Pine Mountain Logging Project is Wrong for All the Right Reasons
By Graciela Cabello and Richard Rojas, Sr.
High atop a ridgeline in the Los Padres National Forest located about 67 miles from the city of Santa Barbara and 116 miles from downtown Los Angeles, the U.S. Forest Service plans to log a section of old-growth forest and grind up chaparral across 755 acres deep in the Ventura County backcountry. This special place is known as Pine Mountain. Having spent much of our lives on California’s Central Coast, we understand the value this unique mountain ridge adds to the area. That’s why we are using our voices to bring awareness of this project to the public and to ensure everyone has a say in protecting Pine Mountain.
Preserving the natural environment is an important issue for us and other Latino families. These lands have been a point of connection for us. They have taught us about our heritage, strengthened our family ties, and enriched our lives. Research shows that 85% of Latinos in Western States favor a national goal to protect 30% of America’s land and ocean areas by 2030. And 91% say their top priority for conserving natural areas is for future generations. This is consistent with the conservation ethos that was instilled in us at a young age to protect our Madre Tierra (Mother Earth), and the values we continue to share with the younger generation.
The proposed project encompasses 755 acres—roughly the size of 575 American football fields. Despite the massive size of the project, the Forest Service intends to use two controversial loopholes to bypass requirements under the National Environmental Policy Act (NEPA) to conduct a detailed study of potential impacts on the area’s unique ecosystems. These loopholes would also limit the public’s ability to voice their concerns while eliminating the official objection process that helps reduce the potential for litigation.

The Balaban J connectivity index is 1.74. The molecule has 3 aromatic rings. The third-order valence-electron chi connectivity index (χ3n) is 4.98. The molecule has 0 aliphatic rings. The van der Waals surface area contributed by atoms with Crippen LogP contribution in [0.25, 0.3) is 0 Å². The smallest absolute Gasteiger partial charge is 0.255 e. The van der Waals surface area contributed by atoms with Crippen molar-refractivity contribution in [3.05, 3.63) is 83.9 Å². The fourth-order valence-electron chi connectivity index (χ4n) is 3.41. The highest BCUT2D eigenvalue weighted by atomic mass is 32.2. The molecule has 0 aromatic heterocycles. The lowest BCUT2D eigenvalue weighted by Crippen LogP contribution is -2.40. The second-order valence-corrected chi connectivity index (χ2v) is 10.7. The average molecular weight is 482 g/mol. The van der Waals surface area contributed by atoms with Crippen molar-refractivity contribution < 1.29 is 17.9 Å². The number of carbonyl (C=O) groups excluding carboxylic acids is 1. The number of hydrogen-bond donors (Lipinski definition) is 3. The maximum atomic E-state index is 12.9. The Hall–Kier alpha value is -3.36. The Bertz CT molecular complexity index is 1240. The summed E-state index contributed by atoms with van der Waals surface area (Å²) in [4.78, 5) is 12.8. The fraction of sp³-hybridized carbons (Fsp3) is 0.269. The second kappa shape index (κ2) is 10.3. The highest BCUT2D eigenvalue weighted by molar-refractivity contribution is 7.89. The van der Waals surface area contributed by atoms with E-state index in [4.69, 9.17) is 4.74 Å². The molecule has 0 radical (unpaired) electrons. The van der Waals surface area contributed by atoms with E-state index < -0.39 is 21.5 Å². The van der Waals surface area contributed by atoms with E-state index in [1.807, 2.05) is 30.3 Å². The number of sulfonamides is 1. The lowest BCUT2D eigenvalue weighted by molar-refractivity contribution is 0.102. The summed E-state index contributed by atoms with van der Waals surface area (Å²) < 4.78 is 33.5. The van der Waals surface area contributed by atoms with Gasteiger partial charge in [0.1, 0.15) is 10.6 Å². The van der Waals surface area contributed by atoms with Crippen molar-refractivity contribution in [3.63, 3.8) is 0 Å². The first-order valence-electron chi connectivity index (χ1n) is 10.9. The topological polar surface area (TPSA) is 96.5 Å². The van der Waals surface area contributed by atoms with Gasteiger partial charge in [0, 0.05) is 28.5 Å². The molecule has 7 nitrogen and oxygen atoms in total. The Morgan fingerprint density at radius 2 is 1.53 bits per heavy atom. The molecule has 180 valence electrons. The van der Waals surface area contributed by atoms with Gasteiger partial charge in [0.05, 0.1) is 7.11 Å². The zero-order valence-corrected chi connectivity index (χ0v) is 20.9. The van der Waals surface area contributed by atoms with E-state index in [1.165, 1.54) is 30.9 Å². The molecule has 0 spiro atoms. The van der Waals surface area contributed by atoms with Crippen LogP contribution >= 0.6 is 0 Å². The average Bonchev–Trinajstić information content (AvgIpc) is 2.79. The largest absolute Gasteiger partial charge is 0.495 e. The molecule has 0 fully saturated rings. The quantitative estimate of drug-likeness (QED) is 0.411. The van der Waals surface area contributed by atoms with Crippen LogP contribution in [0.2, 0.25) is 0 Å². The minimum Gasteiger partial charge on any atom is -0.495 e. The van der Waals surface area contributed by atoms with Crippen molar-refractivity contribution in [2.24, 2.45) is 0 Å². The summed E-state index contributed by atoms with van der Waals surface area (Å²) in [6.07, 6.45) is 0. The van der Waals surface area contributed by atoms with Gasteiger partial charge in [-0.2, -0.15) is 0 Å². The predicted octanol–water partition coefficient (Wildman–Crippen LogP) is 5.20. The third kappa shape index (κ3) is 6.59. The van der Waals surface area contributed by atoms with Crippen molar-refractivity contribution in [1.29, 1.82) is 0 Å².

It is probably no coincidence that President Trump issued an executive order in December 2018 to increase the pace and scale of these types of projects in national forests specifically, which included a directive to sell 3.8 million board feet of timber. Subsequent USFS memos directed national forest officials to “use creative methods” to achieve this goal with minimal environmental review. This is the third commercial logging project proposed within the same area in the last two years. An area that had not been approved for logging in decades. The other two, Cuddy Valley and Tecuya Ridge, were approved using the same categorical exclusion loophole.
The Pine Mountain project area is also home to many Chumash Indian hunting and ceremonial sites. The Chumash territory is said to have covered 7,000 square miles - from the Channel Islands to Malibu up to Paso Robles and inland to the western edge of the San Joaquin Valley during the 1700s. Mt. Pinos (Iwihinmu'u) has been referenced as a sacred site, and the area of Mt. Pinos, Cuddy Valley (Valley of the Shaman), and Frazier Mountain (Toshololo) was the center of their universe. This expanse of land continues to be a sacred and culturally significant area for the Chumash people today. The unmitigated removal of old-growth chaparral and the logging of coniferous trees through the use of soil-disturbing heavy equipment will undoubtedly harm sensitive archeological sites that have been undisturbed for generations.